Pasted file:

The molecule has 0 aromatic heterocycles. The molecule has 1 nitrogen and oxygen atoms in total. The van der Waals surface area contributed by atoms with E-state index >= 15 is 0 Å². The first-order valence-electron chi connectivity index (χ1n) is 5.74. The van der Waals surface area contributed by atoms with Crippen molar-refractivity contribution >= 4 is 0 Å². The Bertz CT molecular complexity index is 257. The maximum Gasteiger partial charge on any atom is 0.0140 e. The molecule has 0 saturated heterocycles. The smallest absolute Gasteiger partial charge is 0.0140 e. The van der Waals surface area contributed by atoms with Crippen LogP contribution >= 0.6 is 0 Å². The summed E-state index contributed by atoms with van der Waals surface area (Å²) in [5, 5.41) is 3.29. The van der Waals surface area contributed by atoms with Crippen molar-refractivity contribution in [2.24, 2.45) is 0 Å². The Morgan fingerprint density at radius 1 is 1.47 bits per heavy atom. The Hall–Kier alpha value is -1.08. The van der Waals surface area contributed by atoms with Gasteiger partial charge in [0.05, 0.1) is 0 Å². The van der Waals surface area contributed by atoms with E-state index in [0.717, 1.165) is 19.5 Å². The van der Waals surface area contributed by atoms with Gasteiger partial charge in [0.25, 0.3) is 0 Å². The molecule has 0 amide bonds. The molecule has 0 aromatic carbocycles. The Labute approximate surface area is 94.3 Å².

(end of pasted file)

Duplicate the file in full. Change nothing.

The molecule has 0 aromatic heterocycles. The molecule has 1 nitrogen and oxygen atoms in total. The van der Waals surface area contributed by atoms with E-state index >= 15 is 0 Å². The first-order valence-electron chi connectivity index (χ1n) is 5.74. The van der Waals surface area contributed by atoms with Crippen molar-refractivity contribution >= 4 is 0 Å². The Bertz CT molecular complexity index is 257. The maximum Gasteiger partial charge on any atom is 0.0140 e. The molecule has 0 saturated heterocycles. The smallest absolute Gasteiger partial charge is 0.0140 e. The van der Waals surface area contributed by atoms with Crippen LogP contribution >= 0.6 is 0 Å². The summed E-state index contributed by atoms with van der Waals surface area (Å²) in [5, 5.41) is 3.29. The van der Waals surface area contributed by atoms with Crippen molar-refractivity contribution in [2.24, 2.45) is 0 Å². The Morgan fingerprint density at radius 1 is 1.47 bits per heavy atom. The Hall–Kier alpha value is -1.08. The van der Waals surface area contributed by atoms with Gasteiger partial charge in [0.05, 0.1) is 0 Å². The van der Waals surface area contributed by atoms with E-state index in [0.717, 1.165) is 19.5 Å². The van der Waals surface area contributed by atoms with Gasteiger partial charge in [0.25, 0.3) is 0 Å². The molecule has 0 amide bonds. The molecule has 0 aromatic carbocycles. The Labute approximate surface area is 94.3 Å².